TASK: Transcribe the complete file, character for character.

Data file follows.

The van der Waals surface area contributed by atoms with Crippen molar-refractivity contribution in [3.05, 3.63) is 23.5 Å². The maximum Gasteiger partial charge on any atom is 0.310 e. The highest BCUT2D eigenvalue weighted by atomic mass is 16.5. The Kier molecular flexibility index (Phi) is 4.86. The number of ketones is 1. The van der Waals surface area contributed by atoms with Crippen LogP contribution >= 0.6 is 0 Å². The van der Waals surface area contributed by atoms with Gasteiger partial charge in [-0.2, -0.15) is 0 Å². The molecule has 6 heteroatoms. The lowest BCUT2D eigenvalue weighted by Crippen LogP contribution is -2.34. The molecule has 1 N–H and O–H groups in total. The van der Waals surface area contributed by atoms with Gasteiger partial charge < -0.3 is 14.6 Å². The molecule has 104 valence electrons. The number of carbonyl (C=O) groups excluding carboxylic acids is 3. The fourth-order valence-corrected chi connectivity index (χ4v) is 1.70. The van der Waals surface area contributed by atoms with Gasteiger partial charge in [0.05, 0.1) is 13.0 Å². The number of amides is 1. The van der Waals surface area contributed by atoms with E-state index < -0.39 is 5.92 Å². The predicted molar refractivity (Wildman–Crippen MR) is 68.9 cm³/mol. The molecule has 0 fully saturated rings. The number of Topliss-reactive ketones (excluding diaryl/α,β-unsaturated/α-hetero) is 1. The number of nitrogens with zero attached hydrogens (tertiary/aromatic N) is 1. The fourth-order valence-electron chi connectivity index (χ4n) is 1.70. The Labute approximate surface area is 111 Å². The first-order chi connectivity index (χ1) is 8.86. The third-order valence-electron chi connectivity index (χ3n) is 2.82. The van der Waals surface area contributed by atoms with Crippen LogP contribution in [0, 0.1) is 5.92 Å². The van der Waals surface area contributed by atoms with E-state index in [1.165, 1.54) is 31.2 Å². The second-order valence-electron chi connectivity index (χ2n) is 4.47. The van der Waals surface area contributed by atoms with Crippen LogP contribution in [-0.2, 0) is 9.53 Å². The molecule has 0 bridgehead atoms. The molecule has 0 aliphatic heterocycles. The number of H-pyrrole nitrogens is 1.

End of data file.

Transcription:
The van der Waals surface area contributed by atoms with Crippen molar-refractivity contribution in [3.05, 3.63) is 23.5 Å². The maximum Gasteiger partial charge on any atom is 0.310 e. The highest BCUT2D eigenvalue weighted by atomic mass is 16.5. The Kier molecular flexibility index (Phi) is 4.86. The number of ketones is 1. The van der Waals surface area contributed by atoms with Crippen LogP contribution >= 0.6 is 0 Å². The van der Waals surface area contributed by atoms with Gasteiger partial charge in [-0.2, -0.15) is 0 Å². The molecule has 6 heteroatoms. The lowest BCUT2D eigenvalue weighted by Crippen LogP contribution is -2.34. The molecule has 1 N–H and O–H groups in total. The van der Waals surface area contributed by atoms with Gasteiger partial charge < -0.3 is 14.6 Å². The molecule has 104 valence electrons. The number of carbonyl (C=O) groups excluding carboxylic acids is 3. The fourth-order valence-corrected chi connectivity index (χ4v) is 1.70. The van der Waals surface area contributed by atoms with Gasteiger partial charge in [0.05, 0.1) is 13.0 Å². The number of amides is 1. The van der Waals surface area contributed by atoms with E-state index < -0.39 is 5.92 Å². The predicted molar refractivity (Wildman–Crippen MR) is 68.9 cm³/mol. The molecule has 0 fully saturated rings. The number of Topliss-reactive ketones (excluding diaryl/α,β-unsaturated/α-hetero) is 1. The number of nitrogens with zero attached hydrogens (tertiary/aromatic N) is 1. The fourth-order valence-electron chi connectivity index (χ4n) is 1.70. The Labute approximate surface area is 111 Å². The first-order chi connectivity index (χ1) is 8.86. The third-order valence-electron chi connectivity index (χ3n) is 2.82. The van der Waals surface area contributed by atoms with Crippen LogP contribution in [0, 0.1) is 5.92 Å². The van der Waals surface area contributed by atoms with E-state index in [1.165, 1.54) is 31.2 Å². The second-order valence-electron chi connectivity index (χ2n) is 4.47. The van der Waals surface area contributed by atoms with Crippen LogP contribution in [-0.2, 0) is 9.53 Å². The molecule has 0 bridgehead atoms. The molecule has 0 aliphatic heterocycles. The number of H-pyrrole nitrogens is 1.